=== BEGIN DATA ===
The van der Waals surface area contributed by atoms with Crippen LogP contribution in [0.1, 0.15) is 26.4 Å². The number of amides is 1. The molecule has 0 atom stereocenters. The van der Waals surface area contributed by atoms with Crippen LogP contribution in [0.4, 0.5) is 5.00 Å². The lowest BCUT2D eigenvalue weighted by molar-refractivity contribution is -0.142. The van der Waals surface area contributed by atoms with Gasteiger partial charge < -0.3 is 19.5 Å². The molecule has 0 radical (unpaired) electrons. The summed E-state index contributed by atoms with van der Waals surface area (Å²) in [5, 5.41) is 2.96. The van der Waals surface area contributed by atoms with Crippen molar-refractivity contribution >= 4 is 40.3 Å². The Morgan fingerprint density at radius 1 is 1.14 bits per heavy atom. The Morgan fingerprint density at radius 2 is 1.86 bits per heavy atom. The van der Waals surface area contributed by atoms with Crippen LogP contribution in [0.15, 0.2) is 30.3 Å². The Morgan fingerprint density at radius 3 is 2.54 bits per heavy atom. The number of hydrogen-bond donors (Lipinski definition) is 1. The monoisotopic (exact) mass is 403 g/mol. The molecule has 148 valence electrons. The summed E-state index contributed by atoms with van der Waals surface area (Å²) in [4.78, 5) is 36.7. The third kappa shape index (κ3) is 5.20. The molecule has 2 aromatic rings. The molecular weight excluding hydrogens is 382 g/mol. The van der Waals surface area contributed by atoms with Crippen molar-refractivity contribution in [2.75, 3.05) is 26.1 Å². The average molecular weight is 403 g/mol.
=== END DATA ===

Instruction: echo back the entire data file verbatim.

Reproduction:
The van der Waals surface area contributed by atoms with Crippen LogP contribution in [0.1, 0.15) is 26.4 Å². The number of amides is 1. The molecule has 0 atom stereocenters. The van der Waals surface area contributed by atoms with Crippen LogP contribution in [0.4, 0.5) is 5.00 Å². The lowest BCUT2D eigenvalue weighted by molar-refractivity contribution is -0.142. The van der Waals surface area contributed by atoms with Gasteiger partial charge < -0.3 is 19.5 Å². The molecule has 0 radical (unpaired) electrons. The summed E-state index contributed by atoms with van der Waals surface area (Å²) in [5, 5.41) is 2.96. The van der Waals surface area contributed by atoms with Crippen molar-refractivity contribution >= 4 is 40.3 Å². The Morgan fingerprint density at radius 1 is 1.14 bits per heavy atom. The Morgan fingerprint density at radius 2 is 1.86 bits per heavy atom. The van der Waals surface area contributed by atoms with Crippen LogP contribution in [0.15, 0.2) is 30.3 Å². The Morgan fingerprint density at radius 3 is 2.54 bits per heavy atom. The number of hydrogen-bond donors (Lipinski definition) is 1. The monoisotopic (exact) mass is 403 g/mol. The molecule has 148 valence electrons. The summed E-state index contributed by atoms with van der Waals surface area (Å²) in [4.78, 5) is 36.7. The third kappa shape index (κ3) is 5.20. The molecule has 2 aromatic rings. The molecular weight excluding hydrogens is 382 g/mol. The van der Waals surface area contributed by atoms with Crippen molar-refractivity contribution in [2.75, 3.05) is 26.1 Å². The average molecular weight is 403 g/mol.